Name: convention and precedent, unlike the pre

Name: Samson Ndumiso Tshuma
Student ID: 150184
ARTH 201
Box:700

 

Essay: Iconographic Analysis of Jan Van Eyck’s Arnolfini
“Wedding Portrait”

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This paper will focus on Jan Van Eyck’s “Wedding
Portrait. I will begin by giving a short summary of the iconographic method and
end by analyzing a painting by Van Eyck using the iconographic method.

History of
Iconography
Iconography
began in the 20th century and comes from two Greek words, eikon meaning image
and graphe meaning writing (Adams, 1996). The purpose of iconography is to find
meaning derived from what is depicted in artwork. It is about seeking out the
relationships between images and texts. One of the main pioneers of iconography
is Erwin Panofsky, a German and leading member of a group of scholars at the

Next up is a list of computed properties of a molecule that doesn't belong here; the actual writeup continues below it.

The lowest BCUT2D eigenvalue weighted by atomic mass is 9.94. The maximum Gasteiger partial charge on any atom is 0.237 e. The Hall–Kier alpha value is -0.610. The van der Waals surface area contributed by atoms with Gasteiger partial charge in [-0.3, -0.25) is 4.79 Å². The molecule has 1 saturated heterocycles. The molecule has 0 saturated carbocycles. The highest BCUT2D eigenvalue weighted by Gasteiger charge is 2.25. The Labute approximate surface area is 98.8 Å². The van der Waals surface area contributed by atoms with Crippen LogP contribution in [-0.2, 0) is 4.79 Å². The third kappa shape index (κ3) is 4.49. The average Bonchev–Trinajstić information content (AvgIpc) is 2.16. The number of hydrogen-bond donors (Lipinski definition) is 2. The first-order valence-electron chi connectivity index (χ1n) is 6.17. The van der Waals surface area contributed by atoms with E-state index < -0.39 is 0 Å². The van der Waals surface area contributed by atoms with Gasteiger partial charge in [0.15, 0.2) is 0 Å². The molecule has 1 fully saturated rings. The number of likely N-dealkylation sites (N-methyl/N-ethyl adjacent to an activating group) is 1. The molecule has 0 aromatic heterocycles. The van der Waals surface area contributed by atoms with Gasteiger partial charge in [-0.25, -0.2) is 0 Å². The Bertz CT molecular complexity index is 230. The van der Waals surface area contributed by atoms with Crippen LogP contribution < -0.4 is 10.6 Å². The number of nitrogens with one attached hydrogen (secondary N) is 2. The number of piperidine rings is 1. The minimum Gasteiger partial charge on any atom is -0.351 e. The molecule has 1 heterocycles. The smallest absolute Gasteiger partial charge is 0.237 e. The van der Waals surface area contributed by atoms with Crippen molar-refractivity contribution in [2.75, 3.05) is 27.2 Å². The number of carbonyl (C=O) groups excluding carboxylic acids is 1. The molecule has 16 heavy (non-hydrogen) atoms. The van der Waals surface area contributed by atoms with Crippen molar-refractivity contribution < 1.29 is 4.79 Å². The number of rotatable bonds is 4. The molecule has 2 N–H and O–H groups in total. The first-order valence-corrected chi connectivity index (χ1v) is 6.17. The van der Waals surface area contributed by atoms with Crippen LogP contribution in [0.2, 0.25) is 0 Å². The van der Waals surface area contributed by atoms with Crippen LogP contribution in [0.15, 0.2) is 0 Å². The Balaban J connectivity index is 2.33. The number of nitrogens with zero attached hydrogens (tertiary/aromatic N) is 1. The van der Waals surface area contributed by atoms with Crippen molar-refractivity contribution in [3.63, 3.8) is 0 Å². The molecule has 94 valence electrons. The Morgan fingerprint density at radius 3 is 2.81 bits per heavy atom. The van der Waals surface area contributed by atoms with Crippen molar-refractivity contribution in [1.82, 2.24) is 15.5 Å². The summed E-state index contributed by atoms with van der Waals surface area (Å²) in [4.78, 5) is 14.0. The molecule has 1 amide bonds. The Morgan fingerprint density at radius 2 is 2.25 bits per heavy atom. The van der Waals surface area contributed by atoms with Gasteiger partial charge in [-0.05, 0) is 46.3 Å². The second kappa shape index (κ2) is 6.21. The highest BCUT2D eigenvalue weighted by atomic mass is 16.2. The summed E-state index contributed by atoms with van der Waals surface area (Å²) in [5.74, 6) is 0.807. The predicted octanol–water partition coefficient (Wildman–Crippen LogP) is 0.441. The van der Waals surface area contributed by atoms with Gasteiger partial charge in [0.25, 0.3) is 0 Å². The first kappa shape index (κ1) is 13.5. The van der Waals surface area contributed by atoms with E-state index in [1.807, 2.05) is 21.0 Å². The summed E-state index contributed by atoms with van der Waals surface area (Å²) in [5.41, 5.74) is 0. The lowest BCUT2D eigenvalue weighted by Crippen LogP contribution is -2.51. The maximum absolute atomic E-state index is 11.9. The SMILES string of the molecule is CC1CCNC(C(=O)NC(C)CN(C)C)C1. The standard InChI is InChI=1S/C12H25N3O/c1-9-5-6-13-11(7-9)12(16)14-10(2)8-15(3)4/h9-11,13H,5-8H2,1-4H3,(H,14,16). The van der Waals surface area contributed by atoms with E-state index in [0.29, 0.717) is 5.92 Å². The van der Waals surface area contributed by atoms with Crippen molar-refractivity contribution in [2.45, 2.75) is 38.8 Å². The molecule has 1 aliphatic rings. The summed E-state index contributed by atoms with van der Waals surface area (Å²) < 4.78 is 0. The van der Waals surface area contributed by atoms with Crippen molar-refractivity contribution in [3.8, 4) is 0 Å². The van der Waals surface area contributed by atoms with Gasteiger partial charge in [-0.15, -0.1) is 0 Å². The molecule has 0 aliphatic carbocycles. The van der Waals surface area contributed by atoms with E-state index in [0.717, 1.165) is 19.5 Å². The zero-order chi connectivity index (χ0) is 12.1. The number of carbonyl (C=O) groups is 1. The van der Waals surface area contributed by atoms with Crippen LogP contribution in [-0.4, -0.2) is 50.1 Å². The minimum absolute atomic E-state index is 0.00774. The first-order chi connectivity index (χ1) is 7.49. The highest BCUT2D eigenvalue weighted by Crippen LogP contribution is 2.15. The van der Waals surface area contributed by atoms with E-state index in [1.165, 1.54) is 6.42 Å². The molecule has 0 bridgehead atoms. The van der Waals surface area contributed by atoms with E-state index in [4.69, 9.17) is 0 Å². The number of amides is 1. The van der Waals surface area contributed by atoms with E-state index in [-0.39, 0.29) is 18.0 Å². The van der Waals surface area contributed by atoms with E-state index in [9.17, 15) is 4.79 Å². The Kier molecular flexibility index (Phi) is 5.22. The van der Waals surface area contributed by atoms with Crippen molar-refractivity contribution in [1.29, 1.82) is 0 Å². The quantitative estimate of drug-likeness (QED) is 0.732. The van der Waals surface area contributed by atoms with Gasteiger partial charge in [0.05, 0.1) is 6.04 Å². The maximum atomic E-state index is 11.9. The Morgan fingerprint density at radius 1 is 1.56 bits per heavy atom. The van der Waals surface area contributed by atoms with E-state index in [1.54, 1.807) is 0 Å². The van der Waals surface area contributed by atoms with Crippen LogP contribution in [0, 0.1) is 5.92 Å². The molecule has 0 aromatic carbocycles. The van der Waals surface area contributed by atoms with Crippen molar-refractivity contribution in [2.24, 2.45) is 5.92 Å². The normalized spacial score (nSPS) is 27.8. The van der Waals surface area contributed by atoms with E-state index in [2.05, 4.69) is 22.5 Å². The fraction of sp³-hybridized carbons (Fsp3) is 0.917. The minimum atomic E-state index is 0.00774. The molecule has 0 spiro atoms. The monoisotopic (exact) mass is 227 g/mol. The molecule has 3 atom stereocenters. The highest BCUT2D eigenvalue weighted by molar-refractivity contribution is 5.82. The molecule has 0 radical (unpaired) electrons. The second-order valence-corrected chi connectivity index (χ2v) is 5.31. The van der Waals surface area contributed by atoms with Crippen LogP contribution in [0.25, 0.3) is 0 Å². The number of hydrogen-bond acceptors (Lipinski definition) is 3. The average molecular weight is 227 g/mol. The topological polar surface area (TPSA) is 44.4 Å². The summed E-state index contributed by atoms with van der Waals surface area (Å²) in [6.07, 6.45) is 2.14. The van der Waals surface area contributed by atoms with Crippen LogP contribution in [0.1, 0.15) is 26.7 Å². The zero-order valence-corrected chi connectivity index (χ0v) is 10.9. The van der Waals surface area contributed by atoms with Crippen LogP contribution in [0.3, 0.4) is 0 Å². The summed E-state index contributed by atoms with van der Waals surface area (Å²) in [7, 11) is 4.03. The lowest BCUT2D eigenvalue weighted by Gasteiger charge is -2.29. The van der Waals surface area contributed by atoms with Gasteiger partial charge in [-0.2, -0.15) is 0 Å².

Warburg Institute (Adams, 1996). Erwin Panofsky coiled three forms/ways of
interpreting artwork; pre-iconography, level of convention and precedent, and
the last level which is the intrinsic meaning of the image. The
pre-iconographic level tries to find the basic meaning of the artwork one is
analyzing. This simply involves describing what one sees from an artwork or
believes the artist is trying to convey.
The level of convention and precedent, unlike the pre iconographic level, is
not simply interested in the interpretation of the description but it is
however interested in gathering information that will help us find great
meaning to what the artist was trying to convey (Adams, 1996). This may involve
the incorporation of research, looking for sources that can help explain what
may have been happening in the image or time period in which the artwork was
painted.

Lastly, the intrinsic level takes into account the time and place
in which the image was made, the prevailing cultural styles or style of the
artist itself (Adams, 1996). In essence, this level involves incorporating what
has been found in the first two levels and trying to see what message the
artist was trying to convey.

 

Jan Van Eyck’s Arnolfini “Wedding Portrait”

Pre-iconographic
level:
The portrait shows what seems to be a married couple in a small bedroom. The
couple seems to be wearing very expensively pressed clothing with the husband